On February 10, 2005, Defendant informed Plaintiffs that it was still gathering "banking records, estimates, invoices, brochures, and other documents from dozens of sources with regard to the original construction of your home." See, Woodworth Aff. [#17-3], Ex. M., Rupp letter dated Feb. 10, 2005. Defendant added that, if the information it gathered suggested that "further discussions with you or your representatives are likely to lead to an agreement on the theoretical replacement cost value of your claim, you will be contacted accordingly." Id. Otherwise, Defendant essentially indicated that Plaintiffs' claim for further payments was denied, and that any further discussion would take place when and if Plaintiffs rebuilt the house. Id.

In March 2005, Plaintiffs retained an attorney, Harry P. Begier, Jr. ("Begier"), who wrote to Defendant and demanded an appraisal concerning actual cash value and replacement cost:

The purpose of an appraisal is to determine the Actual Cash Value and the Replacement Cost in a loss. It is important to the Insured to establish the Replacement Cost in order to know how much money he can spend in rebuilding. . . . Your client's refusal to go to appraisal is clearly frivolous and constitutes bad faith.

See, Woodworth Aff. [#17-3], Ex. P. Defendant responded that Plaintiffs were not entitled to an appraisal, since they had not yet submitted a valid replacement cost claim. Id. Defendant further indicated that it was continuing to gather information concerning the original construction of Plaintiffs' house, and in that regard, it sent Begier proposed authorizations for Plaintiffs to sign, "to obtain copies of the statements from any credit cards that were used for [construction related] purchases during the period of construction." Id. It is unclear in the record whether Plaintiffs complied with that request, and if so, where matters stand as to Defendant's attempt to document the construction of the home. Presumably, after seven years, the process is complete.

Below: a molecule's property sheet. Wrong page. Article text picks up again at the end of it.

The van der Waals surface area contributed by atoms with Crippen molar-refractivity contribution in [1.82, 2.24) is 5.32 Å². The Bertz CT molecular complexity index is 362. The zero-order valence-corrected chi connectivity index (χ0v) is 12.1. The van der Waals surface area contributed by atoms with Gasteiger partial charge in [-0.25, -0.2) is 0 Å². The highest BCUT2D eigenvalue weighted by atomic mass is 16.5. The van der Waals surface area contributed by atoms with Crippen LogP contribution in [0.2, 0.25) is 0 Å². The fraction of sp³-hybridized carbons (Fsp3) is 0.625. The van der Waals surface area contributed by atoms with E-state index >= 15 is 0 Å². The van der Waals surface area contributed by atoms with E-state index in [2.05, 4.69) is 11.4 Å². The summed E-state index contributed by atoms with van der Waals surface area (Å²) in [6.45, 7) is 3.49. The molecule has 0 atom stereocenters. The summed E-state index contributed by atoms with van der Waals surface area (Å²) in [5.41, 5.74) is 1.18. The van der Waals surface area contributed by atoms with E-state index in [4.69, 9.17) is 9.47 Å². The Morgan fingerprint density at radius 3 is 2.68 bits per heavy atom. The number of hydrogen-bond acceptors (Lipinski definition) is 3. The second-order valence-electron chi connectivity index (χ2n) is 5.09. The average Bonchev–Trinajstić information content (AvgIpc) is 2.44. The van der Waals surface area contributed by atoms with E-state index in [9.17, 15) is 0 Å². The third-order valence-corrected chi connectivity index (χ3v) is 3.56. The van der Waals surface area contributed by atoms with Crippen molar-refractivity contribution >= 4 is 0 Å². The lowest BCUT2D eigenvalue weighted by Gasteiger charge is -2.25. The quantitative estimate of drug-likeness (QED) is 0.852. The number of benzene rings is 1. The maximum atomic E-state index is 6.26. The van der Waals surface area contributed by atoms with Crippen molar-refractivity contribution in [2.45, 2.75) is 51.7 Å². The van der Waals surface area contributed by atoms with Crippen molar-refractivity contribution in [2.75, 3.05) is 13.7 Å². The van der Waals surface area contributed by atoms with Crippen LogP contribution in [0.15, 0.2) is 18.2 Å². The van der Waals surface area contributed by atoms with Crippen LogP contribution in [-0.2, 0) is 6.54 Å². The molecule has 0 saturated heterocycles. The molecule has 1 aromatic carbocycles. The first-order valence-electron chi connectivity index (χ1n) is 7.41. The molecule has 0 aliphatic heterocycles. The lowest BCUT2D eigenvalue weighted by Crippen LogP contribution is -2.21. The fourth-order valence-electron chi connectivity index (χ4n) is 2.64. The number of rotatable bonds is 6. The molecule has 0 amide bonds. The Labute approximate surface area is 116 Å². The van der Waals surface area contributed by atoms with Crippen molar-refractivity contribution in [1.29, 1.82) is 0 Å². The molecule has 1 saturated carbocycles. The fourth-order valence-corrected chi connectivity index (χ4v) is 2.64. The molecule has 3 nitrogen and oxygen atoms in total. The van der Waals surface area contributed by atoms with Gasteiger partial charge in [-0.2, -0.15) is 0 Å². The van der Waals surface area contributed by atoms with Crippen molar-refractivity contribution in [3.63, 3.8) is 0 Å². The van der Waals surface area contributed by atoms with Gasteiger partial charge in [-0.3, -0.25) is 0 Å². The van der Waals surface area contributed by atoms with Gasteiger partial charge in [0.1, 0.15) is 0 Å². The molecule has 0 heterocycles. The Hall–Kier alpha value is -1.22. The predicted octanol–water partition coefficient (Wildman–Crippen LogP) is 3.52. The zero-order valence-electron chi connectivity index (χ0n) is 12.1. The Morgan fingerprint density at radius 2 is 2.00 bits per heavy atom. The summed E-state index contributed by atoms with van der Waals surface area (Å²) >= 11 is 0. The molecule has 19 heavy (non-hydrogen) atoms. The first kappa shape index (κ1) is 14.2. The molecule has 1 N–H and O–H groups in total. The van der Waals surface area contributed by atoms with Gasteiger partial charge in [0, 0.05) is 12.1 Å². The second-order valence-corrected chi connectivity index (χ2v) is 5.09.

As mentioned above, Defendant paid Plaintiffs $308,183.00 for actual cash value. Defendant also paid Plaintiffs $165,750.00 (the policy limit) for the contents of the house, and $29,414.04 for living expenses.*fn6 With regard to living expenses, Defendant paid for ten months*fn7 of living expenses, maintaining that the house could have been rebuilt in that period. Plaintiffs, however, have continued to submit claims to Defendant for additional living expenses, which Defendant has denied.

Contrary to Defendant's contention that the house could have been rebuilt in ten months, Plaintiffs maintain that Defendant has prevented them from rebuilding, by paying them too little for actual cash value, and by refusing to negotiate an estimate for replacement cost. As for actual cash value, Plaintiffs set the figure at $453,684.00.*fn8

Consequently, Plaintiffs contend that Defendant underpaid them for actual cash value by $145,501.00. Plaintiffs maintain that, because of this, they did not have a sufficient down payment to obtain a construction loan to rebuild the house:

The actual cash value paid to us by Erie in November 2003 was woefully low and inadequate for us to rebuild. The amount paid did not provide us with the financial wherewithal to rebuild our house with materials of like kind and quality. By the time the mortgagee, Countrywide Home Loans, and other expenses were paid off, there was not enough money available for us to qualify for a mortgage loan sufficient to rebuild the house as it was before the fire. My wife and I had been able to save a substantial amount of money in building the house originally because I personally acted as the general contractor. I could not do that again, however, because of the sheer amount of time and stress involved in doing so. Woodworth Aff. [#85-13] at ¶ 16. Similarly, with respect to replacement cost, in August 2004, Plaintiffs wrote to Defendant's counsel, and stated: